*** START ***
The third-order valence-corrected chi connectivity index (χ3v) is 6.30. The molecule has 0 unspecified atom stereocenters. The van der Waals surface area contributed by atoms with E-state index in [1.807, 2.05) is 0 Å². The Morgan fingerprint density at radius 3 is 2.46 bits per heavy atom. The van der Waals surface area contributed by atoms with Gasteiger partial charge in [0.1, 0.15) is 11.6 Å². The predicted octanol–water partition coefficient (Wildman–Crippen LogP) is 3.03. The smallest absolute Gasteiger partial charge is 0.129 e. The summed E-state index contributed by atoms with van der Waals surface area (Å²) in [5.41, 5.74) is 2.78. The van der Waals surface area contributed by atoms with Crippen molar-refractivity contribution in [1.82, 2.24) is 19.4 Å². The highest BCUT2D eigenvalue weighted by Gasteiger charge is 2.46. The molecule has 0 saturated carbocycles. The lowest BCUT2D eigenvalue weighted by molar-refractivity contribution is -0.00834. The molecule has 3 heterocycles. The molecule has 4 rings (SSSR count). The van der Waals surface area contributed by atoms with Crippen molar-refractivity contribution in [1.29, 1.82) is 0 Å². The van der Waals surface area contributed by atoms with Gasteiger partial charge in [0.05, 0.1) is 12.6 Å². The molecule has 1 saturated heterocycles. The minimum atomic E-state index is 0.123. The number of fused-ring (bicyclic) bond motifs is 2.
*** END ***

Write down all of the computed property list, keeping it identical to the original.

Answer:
The third-order valence-corrected chi connectivity index (χ3v) is 6.30. The molecule has 0 unspecified atom stereocenters. The van der Waals surface area contributed by atoms with E-state index in [1.807, 2.05) is 0 Å². The Morgan fingerprint density at radius 3 is 2.46 bits per heavy atom. The van der Waals surface area contributed by atoms with Gasteiger partial charge in [0.1, 0.15) is 11.6 Å². The predicted octanol–water partition coefficient (Wildman–Crippen LogP) is 3.03. The smallest absolute Gasteiger partial charge is 0.129 e. The summed E-state index contributed by atoms with van der Waals surface area (Å²) in [5.41, 5.74) is 2.78. The van der Waals surface area contributed by atoms with Crippen molar-refractivity contribution in [1.82, 2.24) is 19.4 Å². The highest BCUT2D eigenvalue weighted by Gasteiger charge is 2.46. The molecule has 0 saturated carbocycles. The lowest BCUT2D eigenvalue weighted by molar-refractivity contribution is -0.00834. The molecule has 3 heterocycles. The molecule has 4 rings (SSSR count). The van der Waals surface area contributed by atoms with Crippen molar-refractivity contribution in [1.29, 1.82) is 0 Å². The van der Waals surface area contributed by atoms with Gasteiger partial charge in [0.05, 0.1) is 12.6 Å². The molecule has 1 saturated heterocycles. The minimum atomic E-state index is 0.123. The number of fused-ring (bicyclic) bond motifs is 2.